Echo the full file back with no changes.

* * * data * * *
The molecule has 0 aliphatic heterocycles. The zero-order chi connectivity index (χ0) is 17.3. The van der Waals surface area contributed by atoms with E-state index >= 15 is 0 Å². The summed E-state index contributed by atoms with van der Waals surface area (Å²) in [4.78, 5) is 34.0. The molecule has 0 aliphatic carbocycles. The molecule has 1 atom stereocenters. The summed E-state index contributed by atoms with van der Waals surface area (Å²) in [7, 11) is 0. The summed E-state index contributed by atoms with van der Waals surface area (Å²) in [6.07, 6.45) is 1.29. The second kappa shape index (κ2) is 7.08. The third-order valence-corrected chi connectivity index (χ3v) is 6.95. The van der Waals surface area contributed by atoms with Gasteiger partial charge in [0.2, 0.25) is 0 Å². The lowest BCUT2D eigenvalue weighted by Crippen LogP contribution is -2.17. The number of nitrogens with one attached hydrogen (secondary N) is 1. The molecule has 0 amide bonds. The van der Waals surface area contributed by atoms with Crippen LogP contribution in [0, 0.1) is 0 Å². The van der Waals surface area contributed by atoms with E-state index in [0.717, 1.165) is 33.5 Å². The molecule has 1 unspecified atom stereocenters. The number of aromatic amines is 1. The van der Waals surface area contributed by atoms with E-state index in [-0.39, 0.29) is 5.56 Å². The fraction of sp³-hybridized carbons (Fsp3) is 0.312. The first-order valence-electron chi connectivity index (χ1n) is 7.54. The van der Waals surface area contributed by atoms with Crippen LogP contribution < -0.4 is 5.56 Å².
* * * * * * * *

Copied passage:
The molecule has 0 aliphatic heterocycles. The zero-order chi connectivity index (χ0) is 17.3. The van der Waals surface area contributed by atoms with E-state index >= 15 is 0 Å². The summed E-state index contributed by atoms with van der Waals surface area (Å²) in [4.78, 5) is 34.0. The molecule has 0 aliphatic carbocycles. The molecule has 1 atom stereocenters. The summed E-state index contributed by atoms with van der Waals surface area (Å²) in [7, 11) is 0. The summed E-state index contributed by atoms with van der Waals surface area (Å²) in [6.07, 6.45) is 1.29. The second kappa shape index (κ2) is 7.08. The third-order valence-corrected chi connectivity index (χ3v) is 6.95. The van der Waals surface area contributed by atoms with Gasteiger partial charge in [0.2, 0.25) is 0 Å². The lowest BCUT2D eigenvalue weighted by Crippen LogP contribution is -2.17. The number of nitrogens with one attached hydrogen (secondary N) is 1. The molecule has 0 amide bonds. The van der Waals surface area contributed by atoms with Crippen LogP contribution in [0, 0.1) is 0 Å². The van der Waals surface area contributed by atoms with E-state index in [0.717, 1.165) is 33.5 Å². The molecule has 1 unspecified atom stereocenters. The number of aromatic amines is 1. The van der Waals surface area contributed by atoms with E-state index in [-0.39, 0.29) is 5.56 Å². The fraction of sp³-hybridized carbons (Fsp3) is 0.312. The first-order valence-electron chi connectivity index (χ1n) is 7.54. The van der Waals surface area contributed by atoms with Crippen LogP contribution < -0.4 is 5.56 Å².